Exploring this territory requires us to move beyond stereotypical views of ignorance as externally imposed, unwanted or marginal. Instead, we must understand that much ignorance also is socially (even strategically) constructed, desired, and central to the human condition. Moreover, the various collections of ideas and approaches to thinking about, studying, and utilizing ignorance are not self-integrating. Indeed, the question of whether an over-arching integrative framework for dealing with unknowns can be achieved is an unanswered question.


Gross, M. and McGoey, L. (2015). Routledge international handbook of ignorance studies. Routledge: New York, United States of America.

Smithson, M. (1989). Ignorance and uncertainty: Emerging paradigms. Springer-Verlag: New York, United States of America.

Find out more:

“Ignorance!” is an edX Massive Open Online Course (MOOC) by Michael Smithson and Gabriele Bammer. A new expanded eight week course will run from January 10, 2017. Register at If you can’t wait, you can take the archived course by following the same link.

Biography: Michael Smithson is a Professor in the Research School of Psychology at The Australian National University. His primary research interests are in judgment and decision making under ignorance and uncertainty, statistical methods for the social sciences, and applications of fuzzy set theory to the social sciences.

5 thoughts on “Four things everyone should know about ignorance”

    • Whenever a new science is introduced there is great reluctance to accept it due to the prior way the knowledege of sbject has been established. This applies in the universities among the professors who wish to monopolize how the subject is being explained and taught. It has led to one authority claiming that new scientific theory can only develop after the previous contender has died. Thus the claim of “don’t want to know” and of ignorance is valid, although most unsatisfactory.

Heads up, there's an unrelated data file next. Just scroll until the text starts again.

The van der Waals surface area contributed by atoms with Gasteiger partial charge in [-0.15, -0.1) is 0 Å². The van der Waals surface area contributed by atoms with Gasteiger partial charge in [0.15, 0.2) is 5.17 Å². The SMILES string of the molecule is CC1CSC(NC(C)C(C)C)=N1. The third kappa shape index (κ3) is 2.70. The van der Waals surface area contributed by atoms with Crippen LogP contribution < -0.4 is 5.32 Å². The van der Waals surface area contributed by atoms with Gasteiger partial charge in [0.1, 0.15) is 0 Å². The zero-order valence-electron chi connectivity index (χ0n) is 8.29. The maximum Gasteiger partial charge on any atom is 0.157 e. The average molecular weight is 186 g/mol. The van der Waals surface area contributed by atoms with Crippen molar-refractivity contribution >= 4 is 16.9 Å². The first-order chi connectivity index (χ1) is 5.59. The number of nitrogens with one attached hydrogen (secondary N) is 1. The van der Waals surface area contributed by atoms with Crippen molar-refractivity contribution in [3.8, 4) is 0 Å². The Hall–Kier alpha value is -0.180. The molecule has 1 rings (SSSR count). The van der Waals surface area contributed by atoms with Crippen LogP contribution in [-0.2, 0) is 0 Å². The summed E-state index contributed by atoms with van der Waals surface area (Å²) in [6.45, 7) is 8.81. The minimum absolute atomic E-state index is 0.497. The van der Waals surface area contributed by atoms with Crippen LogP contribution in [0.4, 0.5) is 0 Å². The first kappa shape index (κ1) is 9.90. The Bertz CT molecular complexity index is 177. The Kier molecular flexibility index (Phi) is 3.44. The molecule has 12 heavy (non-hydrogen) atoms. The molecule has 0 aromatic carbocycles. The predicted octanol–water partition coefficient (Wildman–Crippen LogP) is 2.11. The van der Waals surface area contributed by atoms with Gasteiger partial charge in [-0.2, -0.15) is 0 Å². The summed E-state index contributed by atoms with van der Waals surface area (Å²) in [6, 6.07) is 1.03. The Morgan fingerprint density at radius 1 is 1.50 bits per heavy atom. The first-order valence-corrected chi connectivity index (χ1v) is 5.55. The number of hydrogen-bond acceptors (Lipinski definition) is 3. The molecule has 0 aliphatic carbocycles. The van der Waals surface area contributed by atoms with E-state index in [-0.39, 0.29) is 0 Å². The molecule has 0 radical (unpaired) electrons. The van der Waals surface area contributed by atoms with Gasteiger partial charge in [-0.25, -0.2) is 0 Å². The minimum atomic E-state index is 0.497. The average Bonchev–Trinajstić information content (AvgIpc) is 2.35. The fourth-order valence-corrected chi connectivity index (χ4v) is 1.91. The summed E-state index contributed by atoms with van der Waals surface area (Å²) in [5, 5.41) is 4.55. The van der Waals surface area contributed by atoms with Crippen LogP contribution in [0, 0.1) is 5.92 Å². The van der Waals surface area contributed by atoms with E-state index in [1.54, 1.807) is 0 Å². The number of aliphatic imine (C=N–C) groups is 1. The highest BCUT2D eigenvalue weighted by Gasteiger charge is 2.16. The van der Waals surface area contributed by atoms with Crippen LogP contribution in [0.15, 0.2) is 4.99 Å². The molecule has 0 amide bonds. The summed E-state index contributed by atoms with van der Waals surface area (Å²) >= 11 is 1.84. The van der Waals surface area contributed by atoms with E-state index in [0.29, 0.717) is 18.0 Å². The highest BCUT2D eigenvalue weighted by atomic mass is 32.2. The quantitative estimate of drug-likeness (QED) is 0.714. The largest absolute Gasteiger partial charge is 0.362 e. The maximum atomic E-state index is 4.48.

• I am writing this due to the difficulty that my discovery of logical modelling in macroeconomics has found in gaining much acceptance. Its basic presentation is provided in my working paper “SSRN 2865571 Einstein’s Criterion Applied to Logical Macroeconomics Modelling” (on the internet).

        My associated writings took the form of a 310 page soft-cover book “Consequential Macroeconomics–Rationalizing About How Our Social System Works” which is also in e-copy form and may be obtained directly by writing to me at when I will gladly send an e-copy.

        I believe that most new science should be shared without the source trying to monopllize and obtain possible gains from this knowledge.

  1. For anybody else looking for it, the archived course is accessible via a direct link at Using a google account, the registration is a single click, allowing to then enrol to see the materials.
    It looks like it’s worth participating rather than just reading materials – I like how the instructors use intriguing quizzes and games as part of teaching, and engage with student discussion – summarising each week’s debate and suggesting links to relevant literature.
    I’m curious about what focusing on ignorance specifically might contribute (vs. knowledge production or uncertainty more generally). I’ll be joining the new course.